We use apps that attempt to manipulate us.
LinkedIn’s profile strength indicator is a nice example of this.¹ It leverages the endowed progress effect to get people to fill out their profiles, and it looks like this:
When you first create your profile with no information, your profile strength is represented as a non-empty circle because some research² suggests that giving users a sense of a head-start on a task makes them more likely to complete that task, even if that head-start is artificial. In other words, if LinkedIn’s profile strength indicator started as an empty circle, we’d be less likely — all other things being equal — to add information to our profile.
Although manipulating people is prima facie immoral, some of us work on apps that use similar techniques to manipulate people. Serious attempts have been made to articulate a moral principle that justifies work on manipulative products, and most of them come down to the following principle:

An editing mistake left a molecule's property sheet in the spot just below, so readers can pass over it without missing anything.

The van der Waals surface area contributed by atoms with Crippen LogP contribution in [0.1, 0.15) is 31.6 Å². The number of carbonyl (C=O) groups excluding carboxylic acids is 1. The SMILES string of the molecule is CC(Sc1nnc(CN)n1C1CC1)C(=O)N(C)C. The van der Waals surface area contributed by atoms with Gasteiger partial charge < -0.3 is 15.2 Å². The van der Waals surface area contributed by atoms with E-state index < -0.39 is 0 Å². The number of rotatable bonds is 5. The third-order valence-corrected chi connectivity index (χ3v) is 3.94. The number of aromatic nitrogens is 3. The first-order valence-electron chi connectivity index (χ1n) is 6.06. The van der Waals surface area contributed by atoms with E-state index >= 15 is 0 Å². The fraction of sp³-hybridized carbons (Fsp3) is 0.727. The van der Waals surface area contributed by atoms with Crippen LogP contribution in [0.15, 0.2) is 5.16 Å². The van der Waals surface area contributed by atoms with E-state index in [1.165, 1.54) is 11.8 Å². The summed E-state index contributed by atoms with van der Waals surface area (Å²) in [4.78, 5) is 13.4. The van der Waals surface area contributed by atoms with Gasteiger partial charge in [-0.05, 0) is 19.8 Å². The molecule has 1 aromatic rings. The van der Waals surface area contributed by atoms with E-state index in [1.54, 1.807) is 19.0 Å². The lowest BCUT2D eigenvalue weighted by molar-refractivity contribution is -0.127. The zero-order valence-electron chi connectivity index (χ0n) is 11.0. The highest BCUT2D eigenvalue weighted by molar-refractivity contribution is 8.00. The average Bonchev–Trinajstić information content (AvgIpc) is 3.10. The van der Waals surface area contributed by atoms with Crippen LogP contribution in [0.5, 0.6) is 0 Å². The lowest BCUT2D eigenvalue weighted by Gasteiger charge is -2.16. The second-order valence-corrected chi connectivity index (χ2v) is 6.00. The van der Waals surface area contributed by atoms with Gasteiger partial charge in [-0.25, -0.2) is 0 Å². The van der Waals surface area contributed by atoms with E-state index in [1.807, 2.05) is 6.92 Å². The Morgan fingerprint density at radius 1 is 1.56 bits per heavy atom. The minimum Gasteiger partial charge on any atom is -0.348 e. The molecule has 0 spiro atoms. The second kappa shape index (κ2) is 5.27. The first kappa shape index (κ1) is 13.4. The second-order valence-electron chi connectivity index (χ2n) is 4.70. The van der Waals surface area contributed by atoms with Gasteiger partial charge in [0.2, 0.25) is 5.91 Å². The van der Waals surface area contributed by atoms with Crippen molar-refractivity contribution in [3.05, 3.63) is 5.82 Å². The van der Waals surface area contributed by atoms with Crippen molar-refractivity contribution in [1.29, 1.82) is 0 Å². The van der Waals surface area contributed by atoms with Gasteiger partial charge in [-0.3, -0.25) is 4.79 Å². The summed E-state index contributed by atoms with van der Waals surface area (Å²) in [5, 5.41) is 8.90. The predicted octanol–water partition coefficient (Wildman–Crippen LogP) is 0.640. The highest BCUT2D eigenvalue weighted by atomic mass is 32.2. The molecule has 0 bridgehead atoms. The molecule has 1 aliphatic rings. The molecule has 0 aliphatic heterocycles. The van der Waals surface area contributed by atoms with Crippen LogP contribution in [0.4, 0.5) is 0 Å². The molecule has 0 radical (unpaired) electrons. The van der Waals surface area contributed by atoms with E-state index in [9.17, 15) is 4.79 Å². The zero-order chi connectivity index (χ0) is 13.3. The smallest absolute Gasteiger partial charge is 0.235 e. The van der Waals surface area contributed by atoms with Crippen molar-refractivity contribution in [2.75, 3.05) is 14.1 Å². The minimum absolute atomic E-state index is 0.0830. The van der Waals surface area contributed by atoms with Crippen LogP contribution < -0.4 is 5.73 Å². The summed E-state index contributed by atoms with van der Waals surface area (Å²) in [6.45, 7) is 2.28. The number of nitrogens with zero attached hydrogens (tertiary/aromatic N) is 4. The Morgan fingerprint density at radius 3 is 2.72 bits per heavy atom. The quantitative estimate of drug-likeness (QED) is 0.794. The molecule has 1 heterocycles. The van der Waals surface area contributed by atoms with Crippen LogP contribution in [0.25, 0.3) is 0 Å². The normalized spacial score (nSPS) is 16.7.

The better life principle: If my product makes my user’s life meaningfully better, then I’m justified in using product design techniques that manipulate them.
The better life principle (BLP) is probably false, and most of us who are working on manipulative products are probably wronging our users.
The gist of my argument for this is that although some products may make users’ lives better, users may be able to find better ways of improving their lives, and it is wrong to deprive users of that opportunity by subverting their rational faculties with manipulative products.
This interactive essay is a clarification and defense of this argument.
Here’s the first premise of argument:
(1) It’s wrong to deprive people the opportunity to find the best paths to happiness, even if we are pushing them down a path that makes their lives better.
I think (1) is pretty intuitive. Check your intuitions on this thought experiment: Suppose I want a red car, but a car salesman manipulates me to choose a blue car instead of a red one for his gain. Although my life is materially improved (I have a car now), his actions are intuitively not morally kosher, right? I think the principle underlying this intuition is basically (1).